woman running with girl on bike and boy on roller blades

The benefits of playing sports, for all ages

Sports are popular worldwide. 20% of Americans doing sports daily, and in the UK 40% of men and 31% of women do sports at least weekly. That’s a lot of people. But why are sports so important to people, and what are the benefits of playing sports.

My sporting life

Once I got over my awkwardness of my early years, and moved to a new area and school at age 7, sports were important to me. Through school where I was in several teams, uni where I focused on playing squash plus aerobics classes with friends.  Then continuing squash once I was working, joining a local team and ladder.

Dance took over, then having a child meant I was involved with children’s sports rather than for myself. I was the junior team’s tennis captain at our club, and organised the team and matches.  Now I’m back playing tennis through rusty rackets lessons, hopefully to play ongoing.

I come off the court wishing I could play for longer even though I’m tired from working hard. Wanting to get back out there. It’s invigorating knowing my body can get me through, and knowing that everytime I play I’m improving.

benefits of playing sports

The benefits of sports


Top spot has to be fitness. The more we do sport, the fitter we get, the more we can do, for longer.

Improved health and preventative benefits

Playing sport reduces your risk of ill health, in particular heart disease, strokes, type 2 diabetes and even some cancers. Studies in cardiovascular disease in the British Journal of Sports Medicine showed that there was a risk reduction of mortality rates for cardiovascular death of 41% for swimming, 56% for racket sports, and 36% for aerobics.

Weight bearing sports are good for preventing the onset of osteoarthritis. Especially for women approaching or going through the menopause, playing sports (or any weight bearing exercise) will help keep bones strong.

Helps balance

Doing sports often means you need to work on your balance and coordination. This has benefits as you get older.

Weight management

In conjunction with a healthy diet, it can help you lose weight and lose body fat. Lots of us work to the credit-debit way of thinking, ie do more sport, eat a treat. Not the best way to do it, but it’s better to balance out the unhealthier food with playing sports.  If you’re not trying to lose weight it can help you maintain it. Maintaining a healthy weight helps reduce the chance of major illnesses.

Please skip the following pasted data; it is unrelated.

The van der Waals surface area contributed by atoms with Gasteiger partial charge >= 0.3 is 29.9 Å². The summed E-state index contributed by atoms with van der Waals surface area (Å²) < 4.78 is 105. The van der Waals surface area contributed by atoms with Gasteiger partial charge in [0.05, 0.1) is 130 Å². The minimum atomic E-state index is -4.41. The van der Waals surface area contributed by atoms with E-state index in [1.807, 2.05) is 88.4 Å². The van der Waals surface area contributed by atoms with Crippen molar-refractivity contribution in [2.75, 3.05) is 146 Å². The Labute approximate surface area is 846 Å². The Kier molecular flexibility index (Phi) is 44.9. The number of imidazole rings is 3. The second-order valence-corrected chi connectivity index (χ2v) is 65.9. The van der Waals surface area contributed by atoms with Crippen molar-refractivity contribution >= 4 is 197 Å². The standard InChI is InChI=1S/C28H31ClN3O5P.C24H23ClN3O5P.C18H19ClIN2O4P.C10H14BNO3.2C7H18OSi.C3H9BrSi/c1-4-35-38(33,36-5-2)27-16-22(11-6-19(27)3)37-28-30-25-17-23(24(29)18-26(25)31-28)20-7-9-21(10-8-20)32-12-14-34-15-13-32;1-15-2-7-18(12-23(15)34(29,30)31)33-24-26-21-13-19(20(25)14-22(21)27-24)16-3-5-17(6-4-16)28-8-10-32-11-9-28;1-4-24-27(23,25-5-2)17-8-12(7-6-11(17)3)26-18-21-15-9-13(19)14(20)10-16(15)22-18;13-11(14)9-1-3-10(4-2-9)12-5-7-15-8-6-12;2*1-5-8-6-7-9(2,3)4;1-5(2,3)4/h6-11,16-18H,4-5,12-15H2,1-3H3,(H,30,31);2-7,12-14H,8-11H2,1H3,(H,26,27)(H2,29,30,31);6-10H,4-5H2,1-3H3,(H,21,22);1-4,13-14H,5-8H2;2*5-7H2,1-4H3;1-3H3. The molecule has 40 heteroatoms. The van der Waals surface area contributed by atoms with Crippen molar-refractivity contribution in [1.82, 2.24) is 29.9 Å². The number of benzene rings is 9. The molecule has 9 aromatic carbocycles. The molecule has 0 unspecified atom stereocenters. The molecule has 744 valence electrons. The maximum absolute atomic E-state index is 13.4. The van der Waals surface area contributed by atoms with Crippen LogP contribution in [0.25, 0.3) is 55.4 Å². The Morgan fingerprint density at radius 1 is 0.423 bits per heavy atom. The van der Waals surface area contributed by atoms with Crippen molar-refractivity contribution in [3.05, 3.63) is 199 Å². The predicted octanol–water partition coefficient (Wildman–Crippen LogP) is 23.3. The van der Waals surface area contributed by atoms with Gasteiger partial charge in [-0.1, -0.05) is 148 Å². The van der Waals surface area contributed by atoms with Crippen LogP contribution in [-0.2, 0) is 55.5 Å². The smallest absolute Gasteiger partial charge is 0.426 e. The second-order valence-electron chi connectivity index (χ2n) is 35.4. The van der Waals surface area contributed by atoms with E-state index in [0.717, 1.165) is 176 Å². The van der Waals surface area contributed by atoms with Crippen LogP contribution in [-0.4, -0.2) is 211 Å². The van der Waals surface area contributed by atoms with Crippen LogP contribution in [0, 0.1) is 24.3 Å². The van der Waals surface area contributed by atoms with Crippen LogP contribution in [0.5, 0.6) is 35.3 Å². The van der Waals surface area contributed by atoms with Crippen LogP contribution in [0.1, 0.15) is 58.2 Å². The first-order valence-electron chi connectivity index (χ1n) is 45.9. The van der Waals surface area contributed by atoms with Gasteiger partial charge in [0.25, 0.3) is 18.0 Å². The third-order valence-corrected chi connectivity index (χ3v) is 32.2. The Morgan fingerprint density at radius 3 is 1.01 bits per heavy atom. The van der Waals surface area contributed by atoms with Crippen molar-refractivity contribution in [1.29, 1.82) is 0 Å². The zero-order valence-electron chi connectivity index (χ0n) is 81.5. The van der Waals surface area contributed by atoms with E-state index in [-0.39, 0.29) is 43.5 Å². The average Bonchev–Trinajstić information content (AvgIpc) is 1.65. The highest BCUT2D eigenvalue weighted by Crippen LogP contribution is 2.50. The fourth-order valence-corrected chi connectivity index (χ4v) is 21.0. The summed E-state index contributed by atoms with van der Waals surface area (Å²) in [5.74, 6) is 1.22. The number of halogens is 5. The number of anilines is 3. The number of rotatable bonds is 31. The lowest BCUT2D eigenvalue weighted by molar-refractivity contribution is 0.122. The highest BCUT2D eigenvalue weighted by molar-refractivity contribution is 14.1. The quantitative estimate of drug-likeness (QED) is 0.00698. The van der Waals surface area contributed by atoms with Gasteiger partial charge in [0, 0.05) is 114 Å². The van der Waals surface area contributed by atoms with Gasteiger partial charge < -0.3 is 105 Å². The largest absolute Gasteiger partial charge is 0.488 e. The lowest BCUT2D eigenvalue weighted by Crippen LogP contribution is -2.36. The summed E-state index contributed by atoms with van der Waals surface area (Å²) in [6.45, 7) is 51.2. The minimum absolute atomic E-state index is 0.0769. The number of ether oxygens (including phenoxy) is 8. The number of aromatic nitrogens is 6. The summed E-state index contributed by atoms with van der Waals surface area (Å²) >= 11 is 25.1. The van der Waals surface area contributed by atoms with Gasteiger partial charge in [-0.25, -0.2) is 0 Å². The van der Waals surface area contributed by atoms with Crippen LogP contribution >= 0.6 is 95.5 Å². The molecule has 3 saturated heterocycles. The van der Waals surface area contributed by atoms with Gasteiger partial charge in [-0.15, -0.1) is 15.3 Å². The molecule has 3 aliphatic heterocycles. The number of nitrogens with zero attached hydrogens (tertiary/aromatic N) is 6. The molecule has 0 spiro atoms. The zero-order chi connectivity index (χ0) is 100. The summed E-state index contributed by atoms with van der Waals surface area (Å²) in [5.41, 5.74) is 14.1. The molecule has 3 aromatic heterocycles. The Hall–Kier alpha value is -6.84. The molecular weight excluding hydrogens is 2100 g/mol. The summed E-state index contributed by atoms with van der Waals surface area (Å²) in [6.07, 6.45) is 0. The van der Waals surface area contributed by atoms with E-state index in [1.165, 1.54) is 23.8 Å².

Improved mental health

Sports have been proven to reduce anxiety, depression and better people’s mental health. Playing sports increases endorphins (feel good hormones) while reducing adrenaline and cortisol which are stress hormones. 

Keep you mentally sharp

Many sports require you to be mentally sharp, to plan and think about tactics, working as a team, and where a ball might be coming from. As you get older  it’s important to keep working your brain cells, and sports is a way to do that.  You’re using your brain in a different way to day to day living.

Sports can be free or cheap to play

Some sports require very little equipment and no specific clothing other than a pair of trainers, t shirt, joggers, leggings or shorts. Most people already have these in their wardrobe. Yes if you join a club you may need to play a fee, but you can also play sports in a local park with friends – think rounders, football, basketball, or frisbee.

Social benefits

Sports are generally played with at least one other person. Whether you meet up with one friend to play tennis, join a running club or rugby team, there’s a great chance to meet like minded people. To socialise after training sessions. To broaden your horizons by making friends outside of your normal circles.  

If you move to a new area, joining a sports club is a great way to meet other people and settle into a new place.

Escapism from daily life

If you play sport, you’re focusing on playing. You can’t think about work at the same time, or home life. Your focus and concentration is on the team you’re playing with and the end goal or target.

Me time

Sports are often something you can do to take time out. To do something for you, not for your partner or children. But something you enjoy.

Boosts self esteem

Competitive sports can be a great way to boost your mood when you win. Even training can provide good feelings. When you hit the person shot, or learn to do something you’ve been struggling with.  Your teammates are relying on you to be a part of it, and when things go right with a win, it can give you a confidence boost.

woman running with girl on bike and boy on roller blades


Being part of a team and seeing that team is important for mental health, and the community. You can’t be part of a successful sports team unless you work together. With so many more people working from home nowadays, playing sports is a good way to get out of the house, meet other people, and have a shared focus and goal. What you learn in sports teams also translates into the work environment

Better sleep

Playing sports often means getting outside in the fresh air. Even if not, you’re exerting yourself, getting your body working, and it encourages better sleep. Which we all need for our bodies to recover, and so the cycle continues.

Effective learning and muscle memory

By playing sports, you’re training your body to work in certain way, and your brain to think and react differently to your normal day to day.

World peace and respect

Well, maybe not quite world peace. But sports brings nations together, at whatever level of sport you play. To play fair, you need to have respect for your opponents in winning or losing.

Overall, with all these benefits of playing sports, it makes you wonder why people wouldn’t find a sport that suits them. There’s sure to be one out there for everyone.

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